‘Stigma’ if handled properly can bring positive outcomes for organisations by reinforcing identity and purpose, finds new academic study co-authored at Cambridge Judge Business School.
“Stigma” is a word commonly associated with ostracism, shunning or shame, a connotation that most organisations strive to avoid.
A new study published in the Academy of Management Journal finds, however, that stigmatism – if handled properly by an organisation – can bring unexpected positive outcomes by reinforcing their sense of identity and purpose, enhancing their visibility and bringing fresh financial resources.
The study focuses on a very timely issue in light of the recent UK referendum on European Union (EU) membership, in which immigration was a major issue: how a social enterprise supporting Eastern European migrants in the east of England responds to stigmatisation and hostility caused by resentment toward recent migrants from longer-term residents of the community.
“The study shows how standing up for organisational principles in the face of fierce opposition can help unite an organisation and reinforce its mission to deal with controversial issues,” said co-author Paul Tracey, Professor of Innovation and Organisation at Cambridge Judge Business School. “The study examines how organisations manage the effects of stigma on their identities in a positive way.”
The study – “Managing the consequences of organisational stigmatisation: identity work in a social enterprise” – is co-authored by Professor Paul Tracey of Cambridge Judge Business School and Nelson Phillips of Imperial College Business School.
The study looks at the Keystone Development Trust, a social enterprise located in Thetford in the English county of Norfolk, which includes some of the least affluent areas of England with many low-paid jobs in agriculture and meat packing. The town’s population swelled following the accession of eight Eastern European countries to the EU in 2004, growing from around 22,000 in 2001 to about 32,000 in 2011.
Longer-term residents complained that migrants were taking jobs and housing, and stigmatised the new migrants. As a social enterprise that helped the new migrants as well as longer-term residents, Keystone also became stigmatised by the long-term residents who were “deeply unhappy that Keystone was supporting an ‘unwelcome’ group,” according the study – and this sparked an organisational crisis within Keystone.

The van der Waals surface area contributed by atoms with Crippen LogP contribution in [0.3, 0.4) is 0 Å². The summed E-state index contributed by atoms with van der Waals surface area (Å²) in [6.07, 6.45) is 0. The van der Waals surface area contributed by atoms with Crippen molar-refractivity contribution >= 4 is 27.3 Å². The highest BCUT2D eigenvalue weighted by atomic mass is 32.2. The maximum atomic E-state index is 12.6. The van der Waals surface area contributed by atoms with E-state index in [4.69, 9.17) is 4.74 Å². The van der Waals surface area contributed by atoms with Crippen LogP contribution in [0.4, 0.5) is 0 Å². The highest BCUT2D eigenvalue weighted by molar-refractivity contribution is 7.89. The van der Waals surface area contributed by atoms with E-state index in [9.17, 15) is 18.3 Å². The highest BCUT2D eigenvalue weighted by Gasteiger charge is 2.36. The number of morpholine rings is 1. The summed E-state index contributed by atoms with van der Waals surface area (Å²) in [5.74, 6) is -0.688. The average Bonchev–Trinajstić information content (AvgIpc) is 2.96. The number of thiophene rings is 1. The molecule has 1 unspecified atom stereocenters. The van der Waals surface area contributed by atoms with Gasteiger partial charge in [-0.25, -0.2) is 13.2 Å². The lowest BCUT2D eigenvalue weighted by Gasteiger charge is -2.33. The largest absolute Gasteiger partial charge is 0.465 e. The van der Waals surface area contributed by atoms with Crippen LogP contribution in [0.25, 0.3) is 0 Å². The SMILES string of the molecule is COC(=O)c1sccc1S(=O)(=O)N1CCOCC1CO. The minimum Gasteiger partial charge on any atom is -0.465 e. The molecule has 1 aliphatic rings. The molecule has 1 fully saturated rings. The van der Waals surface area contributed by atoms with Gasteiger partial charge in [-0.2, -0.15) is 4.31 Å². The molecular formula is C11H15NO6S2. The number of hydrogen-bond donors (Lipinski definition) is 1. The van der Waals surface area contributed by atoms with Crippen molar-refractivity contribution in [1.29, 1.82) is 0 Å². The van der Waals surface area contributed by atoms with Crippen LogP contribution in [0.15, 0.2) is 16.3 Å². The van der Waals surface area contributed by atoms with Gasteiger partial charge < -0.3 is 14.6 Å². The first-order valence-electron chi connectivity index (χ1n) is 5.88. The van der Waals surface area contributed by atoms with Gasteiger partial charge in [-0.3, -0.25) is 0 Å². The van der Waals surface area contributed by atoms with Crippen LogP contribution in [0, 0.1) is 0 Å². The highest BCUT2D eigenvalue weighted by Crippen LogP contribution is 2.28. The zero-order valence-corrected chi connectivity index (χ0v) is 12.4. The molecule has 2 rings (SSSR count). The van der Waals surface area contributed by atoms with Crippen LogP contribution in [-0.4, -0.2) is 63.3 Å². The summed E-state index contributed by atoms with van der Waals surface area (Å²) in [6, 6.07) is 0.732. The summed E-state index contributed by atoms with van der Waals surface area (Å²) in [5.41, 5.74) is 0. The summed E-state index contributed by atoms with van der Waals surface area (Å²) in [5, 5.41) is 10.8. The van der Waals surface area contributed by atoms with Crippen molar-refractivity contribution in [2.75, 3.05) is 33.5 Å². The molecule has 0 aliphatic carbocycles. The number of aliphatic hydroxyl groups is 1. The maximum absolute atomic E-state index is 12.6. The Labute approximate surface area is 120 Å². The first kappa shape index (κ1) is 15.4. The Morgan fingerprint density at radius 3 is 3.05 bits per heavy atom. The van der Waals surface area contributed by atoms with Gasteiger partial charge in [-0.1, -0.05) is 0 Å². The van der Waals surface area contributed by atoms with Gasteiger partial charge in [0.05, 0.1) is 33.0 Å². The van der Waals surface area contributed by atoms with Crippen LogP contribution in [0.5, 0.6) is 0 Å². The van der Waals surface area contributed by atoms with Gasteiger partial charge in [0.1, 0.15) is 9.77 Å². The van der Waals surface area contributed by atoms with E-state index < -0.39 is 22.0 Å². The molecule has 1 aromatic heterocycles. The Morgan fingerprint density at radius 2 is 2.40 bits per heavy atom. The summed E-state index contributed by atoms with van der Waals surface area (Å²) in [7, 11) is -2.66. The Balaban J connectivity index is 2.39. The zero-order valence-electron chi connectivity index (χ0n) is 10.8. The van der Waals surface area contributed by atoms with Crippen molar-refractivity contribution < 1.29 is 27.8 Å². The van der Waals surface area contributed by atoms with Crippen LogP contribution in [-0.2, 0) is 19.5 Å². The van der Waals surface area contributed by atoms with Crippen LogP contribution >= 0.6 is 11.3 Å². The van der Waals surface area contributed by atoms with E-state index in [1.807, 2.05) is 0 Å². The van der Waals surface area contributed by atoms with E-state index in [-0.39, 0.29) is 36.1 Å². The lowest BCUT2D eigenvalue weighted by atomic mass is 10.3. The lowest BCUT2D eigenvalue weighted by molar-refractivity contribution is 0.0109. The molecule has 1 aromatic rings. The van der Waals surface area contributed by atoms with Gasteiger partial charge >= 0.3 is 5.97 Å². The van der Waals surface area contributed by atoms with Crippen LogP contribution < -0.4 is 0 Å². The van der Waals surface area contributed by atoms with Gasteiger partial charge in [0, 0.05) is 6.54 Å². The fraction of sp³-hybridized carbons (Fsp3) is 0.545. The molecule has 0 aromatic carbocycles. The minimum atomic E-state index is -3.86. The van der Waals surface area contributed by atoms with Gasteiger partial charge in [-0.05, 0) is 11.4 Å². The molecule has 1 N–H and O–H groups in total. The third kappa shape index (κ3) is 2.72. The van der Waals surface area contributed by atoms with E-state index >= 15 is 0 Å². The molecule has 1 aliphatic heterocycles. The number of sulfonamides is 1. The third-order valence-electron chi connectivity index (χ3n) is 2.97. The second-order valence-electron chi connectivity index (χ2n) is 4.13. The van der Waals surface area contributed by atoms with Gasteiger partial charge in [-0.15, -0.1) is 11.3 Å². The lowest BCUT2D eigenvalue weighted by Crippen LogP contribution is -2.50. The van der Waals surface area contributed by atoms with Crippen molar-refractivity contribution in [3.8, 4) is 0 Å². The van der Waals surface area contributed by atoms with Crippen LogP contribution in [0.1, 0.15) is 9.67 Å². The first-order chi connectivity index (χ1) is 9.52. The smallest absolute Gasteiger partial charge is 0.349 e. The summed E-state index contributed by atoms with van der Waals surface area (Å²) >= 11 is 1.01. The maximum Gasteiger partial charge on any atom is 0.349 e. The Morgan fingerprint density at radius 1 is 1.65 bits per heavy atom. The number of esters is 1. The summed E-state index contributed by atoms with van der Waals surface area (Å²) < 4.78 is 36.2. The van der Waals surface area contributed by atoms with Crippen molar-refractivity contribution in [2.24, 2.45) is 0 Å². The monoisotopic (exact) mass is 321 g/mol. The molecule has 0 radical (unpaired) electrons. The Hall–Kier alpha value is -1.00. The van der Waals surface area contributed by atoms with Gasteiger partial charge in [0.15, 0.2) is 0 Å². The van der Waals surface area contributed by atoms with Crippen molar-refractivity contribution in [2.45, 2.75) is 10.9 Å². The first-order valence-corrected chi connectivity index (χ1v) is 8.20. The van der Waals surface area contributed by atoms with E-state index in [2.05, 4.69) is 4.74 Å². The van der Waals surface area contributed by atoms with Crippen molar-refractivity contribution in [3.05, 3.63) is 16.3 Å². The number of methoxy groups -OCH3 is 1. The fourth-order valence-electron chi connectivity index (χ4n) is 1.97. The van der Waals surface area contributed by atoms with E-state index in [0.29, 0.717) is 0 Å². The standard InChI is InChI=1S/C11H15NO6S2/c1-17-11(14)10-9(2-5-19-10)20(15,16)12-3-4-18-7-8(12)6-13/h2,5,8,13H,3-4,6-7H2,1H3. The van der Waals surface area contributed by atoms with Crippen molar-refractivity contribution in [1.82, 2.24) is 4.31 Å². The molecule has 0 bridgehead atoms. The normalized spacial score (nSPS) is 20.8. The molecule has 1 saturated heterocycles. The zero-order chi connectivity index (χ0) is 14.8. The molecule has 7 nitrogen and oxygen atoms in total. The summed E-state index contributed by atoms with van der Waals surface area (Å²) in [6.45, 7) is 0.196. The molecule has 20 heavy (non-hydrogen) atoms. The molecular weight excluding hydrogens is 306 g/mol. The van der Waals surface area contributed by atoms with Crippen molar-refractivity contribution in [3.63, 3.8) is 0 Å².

The study focuses on how Keystone, a “hybrid” organisation (both a registered charity and a limited company) designed to address poverty and inequality through enterprise, turned that crisis to its advantage. In conducting his research, Professor Paul Tracey spent three days a week at Keystone for a nine-month period in 2011, interviewing people from Keystone and every aspect of the community.
The study’s findings: Rather than backing down in the face of opposition, Keystone, led by then-Chief Executive Dr Neil Stott, decided that helping the recent migrants was essential to Keystone’s identity and long-term future. The issue posed an “existential threat” to Keystone, so the organisation needed to “knock this on the head” in order to have a viable future, the study quotes Stott as saying at the time. (Dr Neil Stott stepped down as Keystone CEO in 2015, and is now Executive Director of the Centre for Social Innovation at Cambridge Judge.)
So Keystone “progressively deepened rather than diluted its association with the migrant population” – emphasising migrants’ benefits to the economy and essential role in providing public services. The organisation decided that celebrating its role in helping migrants would “embed into the organisation’s identity the idea that Keystone was designed to tackle difficult social issues.”
The stance taken by Keystone strengthened the organisation both internally and externally, the study found.
Internally, a “clearer sense of purpose appeared to have instilled many organisational members with a sense of confidence in their ability to tackle difficult issues, which facilitated Keystone’s engagement with other stigmatised groups.”
Externally, Keystone’s role helped attract press attention and a “significant augmentation” in financial resources through new contracts to deliver a range of community projects and services, many of them unconnected to the migrant support. “Keystone benefited from a kind of positive image transfer or spillover” in which other organisations publicised Keystone’s work “in order to share in a small way in its success and show that they were aligned with Keystone’s values,” the study found.
Keystone’s work with migrants also drew praise from high-profile organisations such as the Commission for Rural Communities and the Audit Commission – which “generated significantly greater attention than might be expected of a small social enterprise in rural England.”